Pope Liberius (352-366) was Bishop of Rome in difficult times. In 350 Constans was assassinated and Constantius became the sole Emperor by defeating Magnentius. Some bishops in the East who opposed St. Athanasius in Egypt appealed to Liberius to get involved with the Arian controversy Athanasius was embroiled in.
The Arian heresy and controversy was raging. (Arians didn’t want to acknowledge Christ as consubstantial with the Father: sound familiar?) Thus, Liberius called a for a Synod in Rome, but the Synod came to nothing. Liberius then made an appeal to Constantius to call a council to be held at Aquileia.
Constantius had Athanasius condemned by both the Synod of Arles (353) and the Synod of Milan (355) and tried to win Liberius over to his side. When Liberius resisted, Constantius summoned Liberius to Milan and then exiled him to Bearea in Thrace. Liberius eventually acquiesced to Constantius once he was weakened from his sufferings in hardship and the Thracian cold.
St. Hilary of Poitier preserved letters of Pope Liberius attesting to what happened (Frag. Hist. 4,6).
Eventually Constantius let Liberius come out of his exile in Thrace. He went to Sirmium in 358 and then back to Rome. In Rome Felix II had taken over as bishop, but the people backed Liberius as the true Bishop of Rome.
Liberius had more than likely subscribed to the formula of Sirmium of 351 which was a “fundamentally” orthodox statement. Some Eastern bishops and “moderate” Arians met in the presence of Constantius to oppose Photinus. Photinus was condemned. Liberius did not subscribe to Sirmium 357, however. This meeting issued a pro-Arian statement. Nevertheless, St. Athanasius and St. Hilary and others considered Liberius to have erred gravely, but they were probably mistaken. Granting that Liberius was weak and his pontificate was fraught with problems, partly of his own creation, Liberius seems to have been more sinned against than sinner.
Yes, Liberius did condemn Athanasius, that staunch defender of Nicaean faith against the heretic Arians. but he was forced under duress and perhaps even torture to give support to the Arians. Nevertheless, Liberius refused to subscribe to an obviously Arian formula of faith and instead signed on that, while not explicitly condemning Arianism, did support for the most part the Nicaean faith.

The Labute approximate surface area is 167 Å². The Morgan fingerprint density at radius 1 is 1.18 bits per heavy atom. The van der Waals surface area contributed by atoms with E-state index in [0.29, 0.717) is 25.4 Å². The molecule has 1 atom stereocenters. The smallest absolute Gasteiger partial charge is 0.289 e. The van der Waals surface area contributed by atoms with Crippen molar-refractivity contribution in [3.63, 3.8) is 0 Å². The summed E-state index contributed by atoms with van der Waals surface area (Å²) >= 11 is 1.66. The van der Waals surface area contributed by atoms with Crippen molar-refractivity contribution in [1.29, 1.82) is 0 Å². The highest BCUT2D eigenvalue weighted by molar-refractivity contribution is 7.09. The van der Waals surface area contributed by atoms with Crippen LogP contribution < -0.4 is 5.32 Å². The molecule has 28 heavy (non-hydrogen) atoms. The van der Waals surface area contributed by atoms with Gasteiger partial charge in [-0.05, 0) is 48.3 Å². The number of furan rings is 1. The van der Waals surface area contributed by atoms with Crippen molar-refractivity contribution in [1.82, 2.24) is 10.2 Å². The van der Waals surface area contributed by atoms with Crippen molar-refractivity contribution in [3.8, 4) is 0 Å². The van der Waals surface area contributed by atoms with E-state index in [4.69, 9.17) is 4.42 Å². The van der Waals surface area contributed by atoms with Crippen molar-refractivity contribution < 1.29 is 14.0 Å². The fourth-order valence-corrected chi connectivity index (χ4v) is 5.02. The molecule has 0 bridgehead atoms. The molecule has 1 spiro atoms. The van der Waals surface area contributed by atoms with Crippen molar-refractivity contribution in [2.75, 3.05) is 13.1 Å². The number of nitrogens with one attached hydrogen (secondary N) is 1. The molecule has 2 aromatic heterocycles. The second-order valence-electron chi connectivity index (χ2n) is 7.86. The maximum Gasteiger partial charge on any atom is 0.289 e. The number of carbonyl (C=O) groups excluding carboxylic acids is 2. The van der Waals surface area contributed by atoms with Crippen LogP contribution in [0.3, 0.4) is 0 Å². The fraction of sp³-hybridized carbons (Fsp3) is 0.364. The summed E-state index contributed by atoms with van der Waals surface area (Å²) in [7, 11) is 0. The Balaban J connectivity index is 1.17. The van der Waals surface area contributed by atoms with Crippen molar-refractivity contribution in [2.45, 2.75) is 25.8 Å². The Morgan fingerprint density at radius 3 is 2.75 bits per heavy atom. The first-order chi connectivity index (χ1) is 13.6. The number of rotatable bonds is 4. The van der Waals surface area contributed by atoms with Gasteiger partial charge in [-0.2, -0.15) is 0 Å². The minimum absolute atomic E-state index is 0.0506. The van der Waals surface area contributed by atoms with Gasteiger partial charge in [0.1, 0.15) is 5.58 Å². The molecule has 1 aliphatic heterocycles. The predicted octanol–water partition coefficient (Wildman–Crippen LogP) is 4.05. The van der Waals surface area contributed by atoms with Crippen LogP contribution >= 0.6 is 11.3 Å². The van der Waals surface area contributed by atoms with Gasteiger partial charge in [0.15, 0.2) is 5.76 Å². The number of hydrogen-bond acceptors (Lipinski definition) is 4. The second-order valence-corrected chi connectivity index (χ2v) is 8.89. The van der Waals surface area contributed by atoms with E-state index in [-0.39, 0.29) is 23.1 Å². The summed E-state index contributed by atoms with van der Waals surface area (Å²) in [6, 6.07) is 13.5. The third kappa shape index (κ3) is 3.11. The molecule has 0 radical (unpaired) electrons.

Sometimes anti-Catholics will fling Liberius in our faces as an example of how the Pope cannot be thought to teach infallibly. SSPXers often invoke him and Athanasius as a way of justifying their disobedience. Liberius, however, is a complex figure in difficult times and much of the “story” of his “fall” in weakness is not properly grasped.
After Constantius, the infamous Julian adopted a policy of toleration. Pope Liberius issued a letter to the bishops of Italy in 362 and a letter of reply to the bishops of the East in 366 which both affirmed the faith of the Council of Nicaea.
Pope Liberius is important to us today because of the feast we celebrate: the Dedication of St. Mary Major, known as the Liberian Basilica. The Basilica is associated with Pope Liberius because of the famous story we all know about the miraculous snowfall on this day on the Esquiline Hill in Rome. Anyone who has been in Rome in August will not question that at a snowfall would be indeed a miracle. To give you an idea of how hot it is in Rome in August, the soles of a pair of my running shoes melted and the layers came apart. In any event, the Basilica was completed by Pope Sixtus III and his archdeacon Leo (later Pope Leo I “the Great”). Here is what the Roman Martyrology says:
Dedicatio basilicae Sanctae Mariae, Romae in Exquilis conditae, quam in memoriam Concilii Ephesini, in quo Maria Virgo Dei Genetrix salutata est, Xystus papa Tertius plebi Dei obtulit….
The dedication of the basilica of Saint Mary founded in Rome on the Esquiline hill, which Sixtus III, Pope consecrated for God’s People as a memorial of the Council of Ephesus during which the Virgin Mary was hailed as Mother of God.
In the basilica you can see the great triumphal arch decorated with beautiful mosaics prepared and directed by the future Pope Leo I having anti-Manichean themes. On the summit of the curve of the arch you see the name of “Xystus Episcopus Plebi Dei” even to this day.